The only 0% 21-month balance transfer offer used to be the Citi Simplicity Credit Card. Now, it offers 0% for 18 months on balance transfers. It also gives 0% for 18 months on purchases. Having so much time to pay off a balance transfer without interest can certainly help a lot of people pay off their debt. That being said, Citi Simplicity balance transfers aren’t totally free. There’s a 3% (min $5) balance transfer fee, which could end up being a lot of money if you’re transferring a big balance.
Another good balance transfer credit card is the U.S. Bank Visa Platinum Credit Card, which offers 0% for 20 months on balance transfers with a balance transfer fee of 3% (min $5). That could make a balance transfer worth it, depending on the size of your debt and its current APR.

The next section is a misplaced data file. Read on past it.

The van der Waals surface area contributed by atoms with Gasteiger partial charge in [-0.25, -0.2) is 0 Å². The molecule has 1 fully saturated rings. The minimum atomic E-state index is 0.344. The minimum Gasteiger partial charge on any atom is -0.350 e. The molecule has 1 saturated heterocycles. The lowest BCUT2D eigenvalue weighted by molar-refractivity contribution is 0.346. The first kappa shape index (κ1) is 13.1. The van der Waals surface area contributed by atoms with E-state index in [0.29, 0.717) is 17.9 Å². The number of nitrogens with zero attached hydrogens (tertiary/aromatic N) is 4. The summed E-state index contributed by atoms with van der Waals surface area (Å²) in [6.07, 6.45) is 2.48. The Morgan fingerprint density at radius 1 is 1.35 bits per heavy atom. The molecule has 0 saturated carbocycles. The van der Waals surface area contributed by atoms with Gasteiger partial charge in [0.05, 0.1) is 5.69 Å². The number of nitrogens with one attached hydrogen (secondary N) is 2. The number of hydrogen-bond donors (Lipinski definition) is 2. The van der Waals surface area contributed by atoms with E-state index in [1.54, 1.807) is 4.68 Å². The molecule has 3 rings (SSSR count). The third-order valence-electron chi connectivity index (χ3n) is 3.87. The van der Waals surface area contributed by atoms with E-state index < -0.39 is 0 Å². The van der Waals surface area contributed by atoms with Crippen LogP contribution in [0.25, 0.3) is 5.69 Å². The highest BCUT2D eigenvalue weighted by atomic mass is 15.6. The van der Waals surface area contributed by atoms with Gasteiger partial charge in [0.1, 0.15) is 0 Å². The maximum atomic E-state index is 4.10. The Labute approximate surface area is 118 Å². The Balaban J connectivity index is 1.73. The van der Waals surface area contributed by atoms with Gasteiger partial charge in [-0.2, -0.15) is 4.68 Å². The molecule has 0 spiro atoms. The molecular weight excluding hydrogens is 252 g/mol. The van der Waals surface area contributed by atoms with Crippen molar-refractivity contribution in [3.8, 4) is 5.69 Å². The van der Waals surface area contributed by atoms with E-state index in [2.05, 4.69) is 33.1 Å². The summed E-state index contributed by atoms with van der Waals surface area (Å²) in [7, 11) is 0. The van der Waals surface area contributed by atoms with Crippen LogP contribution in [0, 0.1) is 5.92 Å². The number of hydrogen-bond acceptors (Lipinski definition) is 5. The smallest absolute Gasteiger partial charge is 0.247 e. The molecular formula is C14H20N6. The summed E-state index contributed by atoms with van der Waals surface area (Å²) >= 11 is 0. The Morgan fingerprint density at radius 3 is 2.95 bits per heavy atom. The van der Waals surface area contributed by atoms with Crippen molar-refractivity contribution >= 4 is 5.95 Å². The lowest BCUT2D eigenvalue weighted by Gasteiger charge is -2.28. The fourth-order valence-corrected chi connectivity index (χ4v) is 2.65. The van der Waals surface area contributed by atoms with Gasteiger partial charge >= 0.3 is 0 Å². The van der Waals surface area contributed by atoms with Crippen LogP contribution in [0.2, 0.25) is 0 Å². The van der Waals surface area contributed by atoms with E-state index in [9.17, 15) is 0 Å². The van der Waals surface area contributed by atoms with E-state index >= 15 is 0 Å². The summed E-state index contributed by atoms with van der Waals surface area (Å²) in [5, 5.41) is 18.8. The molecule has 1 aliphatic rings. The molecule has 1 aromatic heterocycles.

The rule of thumb to keep in mind is that a balance transfer should make it cheaper overall to pay off a debt. For a zero-interest balance transfer deal, if the new card’s transfer fee is more expensive than the interest you would have paid on the old card in the same payoff timeframe, you shouldn’t bother doing the transfer.
Balance transfers don’t hurt your credit, but transferring a balance can indirectly cause credit score damage. When you apply for a balance transfer credit card, it will generate a hard inquiry on your credit report, causing a slight dip in your credit score. If you transfer a balance to an existing credit card account, however, there is no hard inquiry and no credit score damage.… read full answer